Water fountains need sealing to stop or prevent leaks.

Each year, thousands of Arizona residents email or call Rosie Romero’s radio show with questions about everything from preventing fires in their chimneys to getting rid of tree roots invading their sewer system. His goal is to provide answers that suit the specific lifestyle wherever someone lives in Arizona. Here are questions about home maintenance and improvement from the Southern Arizona area.

Q: We have a water fountain in our backyard that is leaking like a sieve. I had it repaired five years ago, but now the leaks are starting again. It’s a cast stone fountain that is mortared onto a concrete slab. How do I get it fixed?

A: These cast stone fountains are manufactured to simulate various types of natural cut stone. They are usually made from cement with mineral pigments or decorative aggregates put into the mixture. They can look very beautiful, but they rarely last a long time because of leaks and maintenance problems.

But here is what you can do to increase its lifespan: Depending on the size of your fountain, you need to buy a 40- or 60-pound bag or two of powdered sealant that is epoxy-based. This type of sealer is also used for water silos and for basement waterproofing in hillside homes. Then power-wash your fountain inside and out. Be especially careful to get rid of all the mold inside by cleaning with a wire brush. You might even wash those moldy areas with a mild muriatic acid solution. Let the fountain dry out completely before taking the next step.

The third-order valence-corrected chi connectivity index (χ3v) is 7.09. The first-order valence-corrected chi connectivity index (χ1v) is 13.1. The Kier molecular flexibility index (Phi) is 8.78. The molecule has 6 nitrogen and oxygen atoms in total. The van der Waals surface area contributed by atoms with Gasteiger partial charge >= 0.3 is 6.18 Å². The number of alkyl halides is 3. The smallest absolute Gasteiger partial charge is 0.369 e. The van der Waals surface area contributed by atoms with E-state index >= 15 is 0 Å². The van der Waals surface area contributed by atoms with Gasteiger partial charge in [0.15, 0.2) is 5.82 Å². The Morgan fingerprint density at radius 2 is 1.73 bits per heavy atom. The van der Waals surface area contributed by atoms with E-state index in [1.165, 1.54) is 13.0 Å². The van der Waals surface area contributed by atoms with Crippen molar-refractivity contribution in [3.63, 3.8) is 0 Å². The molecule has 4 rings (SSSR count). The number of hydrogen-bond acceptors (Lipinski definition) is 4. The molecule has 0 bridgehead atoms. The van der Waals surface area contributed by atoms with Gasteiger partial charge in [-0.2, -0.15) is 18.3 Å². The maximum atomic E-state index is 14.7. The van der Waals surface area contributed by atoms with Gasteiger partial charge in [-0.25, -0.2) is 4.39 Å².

Then, according to package directions, mix the epoxy sealer with water in a wheelbarrow. Apply the sealer thoroughly to the entire inside of the fountain with a brush or a trowel. Put a couple of coats on that inside surface. Let the structure dry thoroughly before turning on the fountain again. That should help quite a bit.

If you decide to buy another fountain later on, be sure to do this water-proofing process before you even start using that new structure. Remember these fountains also suffer from calcium build-up due to the hardness of our water in Arizona. So you might think about using only water that has been treated in a softener to run through your fountain.

Q: I have an 8-by-10 covered patio that is very shady. I have had great success with hanging plants, but I also have some soil beds where I would like to grow vegetables. Which veggies would work best in a shaded environment?

A: Winter vegetables like lettuce, bok choy and chard would do very well. You can’t plant asparagus or cucumbers because they don’t like the shade. Rhubarb, blueberries and horseradish are possibilities, as well as some bell peppers, but not chile peppers. Herbs generally will succeed, though not rosemary or lavender. Artichokes will work.

Q: What kinds of shade trees will work well in my yard in the Tucson area?

A: We like ash trees and cottonwoods, all of which have native varieties that grow wild in riverbeds in the Tucson area. If you plant Chinese pistache, you can get some fall color into your yard, of course. Believe it or not, there are native walnuts that grow only in Southern Arizona, But you need a lot of room for them as they can grow to 50-feet in height. They also have to be planted at about 2,500 feet in elevation.

For more do-it-yourself tips, go to rosieonthehouse.com. An Arizona home building and remodeling industry expert for 25 years, Rosie Romero is the host of the syndicated Saturday morning Rosie on the House radio program, heard locally from 8-11 a.m. on KNST-AM (790) and -FM (97.1) in Tucson and KGVY-AM (1080) and -FM (100.7) in Green Valley. Call 888-767-4348.